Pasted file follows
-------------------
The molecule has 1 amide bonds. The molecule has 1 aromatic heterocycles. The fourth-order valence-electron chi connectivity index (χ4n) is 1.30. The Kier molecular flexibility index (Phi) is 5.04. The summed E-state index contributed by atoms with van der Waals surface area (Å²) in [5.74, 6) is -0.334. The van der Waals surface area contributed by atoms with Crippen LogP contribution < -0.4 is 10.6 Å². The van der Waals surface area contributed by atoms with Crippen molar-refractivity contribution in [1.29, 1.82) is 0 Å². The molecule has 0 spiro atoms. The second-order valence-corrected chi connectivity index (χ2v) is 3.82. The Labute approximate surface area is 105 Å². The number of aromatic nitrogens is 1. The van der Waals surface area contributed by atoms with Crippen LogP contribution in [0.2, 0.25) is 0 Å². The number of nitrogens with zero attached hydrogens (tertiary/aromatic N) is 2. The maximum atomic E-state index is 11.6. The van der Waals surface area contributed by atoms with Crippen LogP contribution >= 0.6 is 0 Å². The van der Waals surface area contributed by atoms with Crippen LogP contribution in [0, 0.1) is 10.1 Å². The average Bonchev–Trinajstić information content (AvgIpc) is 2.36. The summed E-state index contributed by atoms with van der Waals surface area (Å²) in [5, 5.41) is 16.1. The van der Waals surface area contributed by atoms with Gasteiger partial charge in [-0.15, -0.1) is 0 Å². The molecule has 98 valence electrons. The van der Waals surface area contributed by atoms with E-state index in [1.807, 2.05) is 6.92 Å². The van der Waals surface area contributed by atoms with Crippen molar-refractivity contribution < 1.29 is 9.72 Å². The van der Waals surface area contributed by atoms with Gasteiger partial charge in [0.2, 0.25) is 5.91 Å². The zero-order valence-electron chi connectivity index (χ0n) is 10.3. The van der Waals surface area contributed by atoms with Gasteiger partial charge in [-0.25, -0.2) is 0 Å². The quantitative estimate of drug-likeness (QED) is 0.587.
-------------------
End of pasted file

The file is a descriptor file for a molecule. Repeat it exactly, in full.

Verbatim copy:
The molecule has 1 amide bonds. The molecule has 1 aromatic heterocycles. The fourth-order valence-electron chi connectivity index (χ4n) is 1.30. The Kier molecular flexibility index (Phi) is 5.04. The summed E-state index contributed by atoms with van der Waals surface area (Å²) in [5.74, 6) is -0.334. The van der Waals surface area contributed by atoms with Crippen LogP contribution < -0.4 is 10.6 Å². The van der Waals surface area contributed by atoms with Crippen molar-refractivity contribution in [1.29, 1.82) is 0 Å². The molecule has 0 spiro atoms. The second-order valence-corrected chi connectivity index (χ2v) is 3.82. The Labute approximate surface area is 105 Å². The number of aromatic nitrogens is 1. The van der Waals surface area contributed by atoms with Crippen LogP contribution in [0.2, 0.25) is 0 Å². The number of nitrogens with zero attached hydrogens (tertiary/aromatic N) is 2. The maximum atomic E-state index is 11.6. The van der Waals surface area contributed by atoms with Crippen LogP contribution >= 0.6 is 0 Å². The van der Waals surface area contributed by atoms with Crippen LogP contribution in [0, 0.1) is 10.1 Å². The average Bonchev–Trinajstić information content (AvgIpc) is 2.36. The summed E-state index contributed by atoms with van der Waals surface area (Å²) in [5, 5.41) is 16.1. The van der Waals surface area contributed by atoms with Gasteiger partial charge in [-0.15, -0.1) is 0 Å². The molecule has 98 valence electrons. The van der Waals surface area contributed by atoms with E-state index in [1.807, 2.05) is 6.92 Å². The van der Waals surface area contributed by atoms with Crippen molar-refractivity contribution < 1.29 is 9.72 Å². The van der Waals surface area contributed by atoms with Gasteiger partial charge in [0.2, 0.25) is 5.91 Å². The zero-order valence-electron chi connectivity index (χ0n) is 10.3. The van der Waals surface area contributed by atoms with Gasteiger partial charge in [-0.25, -0.2) is 0 Å². The quantitative estimate of drug-likeness (QED) is 0.587.